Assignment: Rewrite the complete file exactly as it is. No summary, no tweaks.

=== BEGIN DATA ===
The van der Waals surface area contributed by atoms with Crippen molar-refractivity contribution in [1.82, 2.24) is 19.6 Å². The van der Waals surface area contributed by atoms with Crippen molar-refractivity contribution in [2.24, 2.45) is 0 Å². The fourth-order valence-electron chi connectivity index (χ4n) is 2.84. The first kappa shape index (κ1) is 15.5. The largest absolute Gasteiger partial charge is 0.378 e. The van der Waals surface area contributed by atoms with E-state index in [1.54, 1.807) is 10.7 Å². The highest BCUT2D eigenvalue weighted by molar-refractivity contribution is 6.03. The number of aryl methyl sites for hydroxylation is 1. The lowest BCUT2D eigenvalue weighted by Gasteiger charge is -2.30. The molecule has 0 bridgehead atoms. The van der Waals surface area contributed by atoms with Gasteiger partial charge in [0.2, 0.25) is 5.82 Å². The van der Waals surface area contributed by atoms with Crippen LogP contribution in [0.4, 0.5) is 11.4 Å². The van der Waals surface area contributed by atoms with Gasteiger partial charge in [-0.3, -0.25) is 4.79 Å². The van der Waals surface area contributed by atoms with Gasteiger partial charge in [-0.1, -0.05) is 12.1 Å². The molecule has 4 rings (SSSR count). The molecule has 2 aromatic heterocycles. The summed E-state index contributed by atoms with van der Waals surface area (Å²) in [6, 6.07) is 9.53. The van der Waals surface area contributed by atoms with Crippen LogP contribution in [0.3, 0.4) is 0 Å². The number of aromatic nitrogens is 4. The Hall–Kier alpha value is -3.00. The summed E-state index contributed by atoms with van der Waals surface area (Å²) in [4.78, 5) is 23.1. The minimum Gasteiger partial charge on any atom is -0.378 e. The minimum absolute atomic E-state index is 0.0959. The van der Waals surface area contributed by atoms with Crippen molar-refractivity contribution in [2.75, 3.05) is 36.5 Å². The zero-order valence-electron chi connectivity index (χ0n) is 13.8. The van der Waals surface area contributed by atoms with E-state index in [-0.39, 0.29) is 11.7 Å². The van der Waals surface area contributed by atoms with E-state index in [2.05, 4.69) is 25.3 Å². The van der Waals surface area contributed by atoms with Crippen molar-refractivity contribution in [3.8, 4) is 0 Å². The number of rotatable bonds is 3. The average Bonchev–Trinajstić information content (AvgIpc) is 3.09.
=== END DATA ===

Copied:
The van der Waals surface area contributed by atoms with Crippen molar-refractivity contribution in [1.82, 2.24) is 19.6 Å². The van der Waals surface area contributed by atoms with Crippen molar-refractivity contribution in [2.24, 2.45) is 0 Å². The fourth-order valence-electron chi connectivity index (χ4n) is 2.84. The first kappa shape index (κ1) is 15.5. The largest absolute Gasteiger partial charge is 0.378 e. The van der Waals surface area contributed by atoms with E-state index in [1.54, 1.807) is 10.7 Å². The highest BCUT2D eigenvalue weighted by molar-refractivity contribution is 6.03. The number of aryl methyl sites for hydroxylation is 1. The lowest BCUT2D eigenvalue weighted by Gasteiger charge is -2.30. The molecule has 0 bridgehead atoms. The van der Waals surface area contributed by atoms with Gasteiger partial charge in [0.2, 0.25) is 5.82 Å². The van der Waals surface area contributed by atoms with Crippen LogP contribution in [0.4, 0.5) is 11.4 Å². The van der Waals surface area contributed by atoms with Gasteiger partial charge in [-0.3, -0.25) is 4.79 Å². The van der Waals surface area contributed by atoms with Gasteiger partial charge in [-0.1, -0.05) is 12.1 Å². The molecule has 4 rings (SSSR count). The molecule has 2 aromatic heterocycles. The summed E-state index contributed by atoms with van der Waals surface area (Å²) in [6, 6.07) is 9.53. The van der Waals surface area contributed by atoms with Crippen LogP contribution in [0.3, 0.4) is 0 Å². The number of aromatic nitrogens is 4. The Hall–Kier alpha value is -3.00. The summed E-state index contributed by atoms with van der Waals surface area (Å²) in [4.78, 5) is 23.1. The minimum Gasteiger partial charge on any atom is -0.378 e. The minimum absolute atomic E-state index is 0.0959. The van der Waals surface area contributed by atoms with Crippen molar-refractivity contribution in [2.75, 3.05) is 36.5 Å². The zero-order valence-electron chi connectivity index (χ0n) is 13.8. The van der Waals surface area contributed by atoms with E-state index in [-0.39, 0.29) is 11.7 Å². The van der Waals surface area contributed by atoms with E-state index in [2.05, 4.69) is 25.3 Å². The van der Waals surface area contributed by atoms with Crippen molar-refractivity contribution in [3.8, 4) is 0 Å². The number of rotatable bonds is 3. The average Bonchev–Trinajstić information content (AvgIpc) is 3.09.